Friday, January 3, 2014

Sanskrit Word of the Day: YOGA

Often when a person thinks of the word YOGA, they think of the physical practice and picture a yogi (someone who practices yoga) twisted in a pose that seems only a contortionist could perform.  There are many ways to practice yoga and many variations.  This entry is not intended to address the question, "What is Yoga?"  but rather define it and gives its actual translation from Sanskrit to English.  I will tackle, "What is Yoga?" in several future entries, as the subject matter is large and there are many perspectives to consider.  In the meantime, here is a great article from Yoga Journal which answers a lot of basic questions.  If you have any curiosity about Yoga, I highly recommend you check it out.

as defined by B.K.S. Iyengar 
selected excerpts from Light on Yoga:

The word YOGA is derived from the Sanskrit root yuj  meaning to bind, join, attach and yoke, to direct and concentrate one's attention on, to use and apply.  It also means union or communion. 
Yoga is a timeless pragmatic science evolved over thousands of years dealing with the physical, moral, mental and spiritual well-being of man as a whole.  It is the true union of our will with the will of God.
Yoga is one of the six orthodox systems of Indian philosophy.  It was collated, coordinated and systematized by Patanjali in his classical work, the Yoga Sutras.  In Indian thought, everything is permeated by the Supreme Universal Spirit (God) of which the individual human spirit is a part.  The system of yoga is so called because it teaches the means by which the individual can be united to, or be in communion with God, and so secure liberation.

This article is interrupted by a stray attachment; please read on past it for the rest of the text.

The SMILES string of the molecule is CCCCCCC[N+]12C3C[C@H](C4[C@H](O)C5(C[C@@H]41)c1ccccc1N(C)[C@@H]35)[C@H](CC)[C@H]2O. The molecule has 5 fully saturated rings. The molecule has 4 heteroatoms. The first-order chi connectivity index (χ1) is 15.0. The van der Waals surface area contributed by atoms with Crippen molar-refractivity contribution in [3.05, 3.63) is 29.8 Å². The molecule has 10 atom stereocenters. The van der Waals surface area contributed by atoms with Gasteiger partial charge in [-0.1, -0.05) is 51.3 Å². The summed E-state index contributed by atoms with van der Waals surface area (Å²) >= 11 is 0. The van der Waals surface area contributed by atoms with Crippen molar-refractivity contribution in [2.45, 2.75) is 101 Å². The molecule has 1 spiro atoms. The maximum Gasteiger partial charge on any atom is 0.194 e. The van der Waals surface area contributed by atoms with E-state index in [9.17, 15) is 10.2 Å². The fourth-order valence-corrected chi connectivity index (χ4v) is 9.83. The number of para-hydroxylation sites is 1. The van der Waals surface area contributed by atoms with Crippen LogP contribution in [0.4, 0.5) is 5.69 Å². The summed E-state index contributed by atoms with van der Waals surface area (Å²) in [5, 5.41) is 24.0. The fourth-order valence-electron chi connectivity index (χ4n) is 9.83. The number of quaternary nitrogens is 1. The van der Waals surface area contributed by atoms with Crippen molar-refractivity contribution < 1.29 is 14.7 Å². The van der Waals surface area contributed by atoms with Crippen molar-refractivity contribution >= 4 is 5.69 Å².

as defined by Oxford Dictionary

noun:  a Hindu spiritual and ascetic discipline, a part of which, including breath control, simple meditation, and the adoption of specific bodily postures, is widely practiced for health and relaxation.

as defined by
1.  a school of Hindu philosophy advocating and prescribing a course of physical and mental disciplines for attaining liberation from the material world and union of the self with the Supreme Being or ultimate principle. 
2.  any of the methods or disciplines prescribed, especially a series of postures and breathing exercises practiced to achieve control of the body and mind, tranquility, etc.
3.  union of the self with the Supreme Being or ultimate principle.

and last but not least...

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